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Canadian alpine star John Kucera reveals where to find Kitzbuhel's best après scene Add to ...

What's your favourite hill?

For recreational skiing, it's Whistler, it's a ton of fun. It's massive, lots of snow and there's so many runs to choose from you never have to ski the same thing twice. The runs are exciting for a recreational skier. But for racing, there's a couple of courses in Europe, especially Kitzbuhel in Austria. It's cool to come down to the finish with a couple of thousand fans cheering - who understand what they're watching. Wengen, in Switzerland, is also unique because of its length, about five kilometres long. You try to stay tight all the way and, by the end, your legs are shaking.

What's the most daring run?

Got to be Kitzbuhel. It breaks down into two parts: the mental aspect and the traditional. You pause to think about the people who have almost lost their lives there. Then, you think of the Canadians who won there, and the cold nerves it took to win [Ken Read, 1980, Steve Podborski, 1981-82, Todd Brooker, 1983] They prepare that course to be tough. It's a course where you have to be 100-per-cent focused or there's a serious chance of getting hurt.

What hill scares you the most?

I'll go with Kitzbuhel again. It has its own personality. I'd never seen it and I was already scared of it. You know the run is going to last just under two minutes, but only two seconds into the course you're going off a 60-metre jump; then at the sides of the course, you're hanging on for dear life.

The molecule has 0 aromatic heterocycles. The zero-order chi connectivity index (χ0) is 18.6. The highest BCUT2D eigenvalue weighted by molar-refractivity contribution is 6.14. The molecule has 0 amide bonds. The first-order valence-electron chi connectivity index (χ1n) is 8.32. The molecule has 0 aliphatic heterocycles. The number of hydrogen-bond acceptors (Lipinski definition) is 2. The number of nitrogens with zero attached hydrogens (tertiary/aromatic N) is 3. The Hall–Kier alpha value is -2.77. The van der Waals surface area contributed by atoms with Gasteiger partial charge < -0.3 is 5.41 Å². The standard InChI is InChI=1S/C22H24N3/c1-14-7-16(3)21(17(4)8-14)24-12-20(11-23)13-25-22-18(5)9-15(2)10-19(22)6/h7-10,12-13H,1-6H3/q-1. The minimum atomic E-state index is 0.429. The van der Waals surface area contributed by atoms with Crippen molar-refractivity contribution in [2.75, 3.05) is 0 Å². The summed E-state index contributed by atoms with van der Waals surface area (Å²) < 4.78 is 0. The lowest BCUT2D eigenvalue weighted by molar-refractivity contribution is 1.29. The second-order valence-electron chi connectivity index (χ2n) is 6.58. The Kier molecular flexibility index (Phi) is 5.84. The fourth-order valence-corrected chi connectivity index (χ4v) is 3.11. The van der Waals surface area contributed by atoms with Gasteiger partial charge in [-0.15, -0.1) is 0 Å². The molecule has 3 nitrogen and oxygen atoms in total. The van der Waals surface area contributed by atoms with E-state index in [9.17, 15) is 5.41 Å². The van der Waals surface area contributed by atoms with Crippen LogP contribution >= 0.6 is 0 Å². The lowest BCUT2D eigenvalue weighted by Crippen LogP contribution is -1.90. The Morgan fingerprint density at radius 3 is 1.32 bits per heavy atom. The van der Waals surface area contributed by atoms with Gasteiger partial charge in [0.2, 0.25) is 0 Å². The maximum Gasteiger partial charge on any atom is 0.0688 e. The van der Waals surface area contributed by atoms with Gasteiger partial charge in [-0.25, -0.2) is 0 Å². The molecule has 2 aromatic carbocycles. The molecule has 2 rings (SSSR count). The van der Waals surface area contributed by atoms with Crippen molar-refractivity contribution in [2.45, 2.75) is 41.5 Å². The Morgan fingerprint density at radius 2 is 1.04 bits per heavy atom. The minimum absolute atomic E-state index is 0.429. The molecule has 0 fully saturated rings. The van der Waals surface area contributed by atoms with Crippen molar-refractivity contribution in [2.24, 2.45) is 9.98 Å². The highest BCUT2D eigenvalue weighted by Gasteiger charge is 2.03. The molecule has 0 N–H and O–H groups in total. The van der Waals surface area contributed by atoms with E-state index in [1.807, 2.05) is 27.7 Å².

Where do you avoid?

It's an inherently dangerous sport, but I'd never say I avoid a course. Maybe as a rookie I felt that way about Kitzbuhel.

Where's your favourite backcountry?

The area around Whistler is good and I've heard Revelstoke is good. Mainly, I'd go heli-skiing. Guides go anywhere they can take you. There's fluffy powder and some of the best days of recreational skiing take place there.

Your favourite après-ski?

The Londoner in Kitzbuhel. I know it sounds like a commercial, but it has a reputation of being a whole lot of fun for Canadians, going back to Ken Read's days. Unfortunately, I can't share those stories with a newspaper.

Where was your a-ha moment, when you realized, "I want to be an Olympian"?

It's hard to identify one moment. I won a 12-to-14-age-group title and was excited because it was in a field with skiers I looked up to. When I finally won a World Cup at Lake Louise, it gave me a huge perspective. It showed me what was possible. When I won a world [downhill]championship in 2009 - I was, what's the word, ecstatic? I was the little guy who'd fought through adversity. It showed me where hard work had taken me. It got me excited about what's to come.

This interview has been edited and condensed.

 

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